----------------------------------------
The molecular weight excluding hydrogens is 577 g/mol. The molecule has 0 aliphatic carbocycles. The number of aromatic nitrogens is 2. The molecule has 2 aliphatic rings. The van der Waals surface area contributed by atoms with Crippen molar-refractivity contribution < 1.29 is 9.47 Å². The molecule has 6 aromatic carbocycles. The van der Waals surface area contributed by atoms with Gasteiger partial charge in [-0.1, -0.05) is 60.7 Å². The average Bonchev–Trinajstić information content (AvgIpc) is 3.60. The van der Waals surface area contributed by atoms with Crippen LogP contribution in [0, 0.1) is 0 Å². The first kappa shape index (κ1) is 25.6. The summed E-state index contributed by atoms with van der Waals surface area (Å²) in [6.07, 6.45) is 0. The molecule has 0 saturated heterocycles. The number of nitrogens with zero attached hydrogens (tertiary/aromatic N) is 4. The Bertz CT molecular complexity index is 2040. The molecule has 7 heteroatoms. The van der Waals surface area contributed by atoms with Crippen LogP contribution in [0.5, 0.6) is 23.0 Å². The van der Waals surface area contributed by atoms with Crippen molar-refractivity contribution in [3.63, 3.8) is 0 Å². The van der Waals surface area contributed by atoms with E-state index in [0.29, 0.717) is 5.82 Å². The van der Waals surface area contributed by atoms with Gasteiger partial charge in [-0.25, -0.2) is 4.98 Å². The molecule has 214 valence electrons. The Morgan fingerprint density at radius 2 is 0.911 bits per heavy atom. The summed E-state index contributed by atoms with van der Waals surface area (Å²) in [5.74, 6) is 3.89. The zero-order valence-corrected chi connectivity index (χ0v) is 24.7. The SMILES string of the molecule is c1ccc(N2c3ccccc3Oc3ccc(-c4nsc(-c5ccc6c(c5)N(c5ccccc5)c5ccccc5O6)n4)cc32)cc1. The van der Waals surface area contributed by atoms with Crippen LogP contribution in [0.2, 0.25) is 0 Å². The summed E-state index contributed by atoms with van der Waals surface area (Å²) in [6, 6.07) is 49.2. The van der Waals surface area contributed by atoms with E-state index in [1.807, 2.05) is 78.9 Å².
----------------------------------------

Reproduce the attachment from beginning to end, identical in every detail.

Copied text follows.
The molecular weight excluding hydrogens is 577 g/mol. The molecule has 0 aliphatic carbocycles. The number of aromatic nitrogens is 2. The molecule has 2 aliphatic rings. The van der Waals surface area contributed by atoms with Crippen molar-refractivity contribution < 1.29 is 9.47 Å². The molecule has 6 aromatic carbocycles. The van der Waals surface area contributed by atoms with Gasteiger partial charge in [-0.1, -0.05) is 60.7 Å². The average Bonchev–Trinajstić information content (AvgIpc) is 3.60. The van der Waals surface area contributed by atoms with Crippen LogP contribution in [0, 0.1) is 0 Å². The first kappa shape index (κ1) is 25.6. The summed E-state index contributed by atoms with van der Waals surface area (Å²) in [6.07, 6.45) is 0. The molecule has 0 saturated heterocycles. The number of nitrogens with zero attached hydrogens (tertiary/aromatic N) is 4. The Bertz CT molecular complexity index is 2040. The molecule has 7 heteroatoms. The van der Waals surface area contributed by atoms with Crippen LogP contribution in [0.5, 0.6) is 23.0 Å². The van der Waals surface area contributed by atoms with Crippen molar-refractivity contribution in [3.63, 3.8) is 0 Å². The van der Waals surface area contributed by atoms with E-state index in [0.29, 0.717) is 5.82 Å². The van der Waals surface area contributed by atoms with Gasteiger partial charge in [-0.25, -0.2) is 4.98 Å². The molecule has 214 valence electrons. The Morgan fingerprint density at radius 2 is 0.911 bits per heavy atom. The summed E-state index contributed by atoms with van der Waals surface area (Å²) in [5.74, 6) is 3.89. The zero-order valence-corrected chi connectivity index (χ0v) is 24.7. The SMILES string of the molecule is c1ccc(N2c3ccccc3Oc3ccc(-c4nsc(-c5ccc6c(c5)N(c5ccccc5)c5ccccc5O6)n4)cc32)cc1. The van der Waals surface area contributed by atoms with Crippen LogP contribution in [0.2, 0.25) is 0 Å². The summed E-state index contributed by atoms with van der Waals surface area (Å²) in [6, 6.07) is 49.2. The van der Waals surface area contributed by atoms with E-state index in [1.807, 2.05) is 78.9 Å².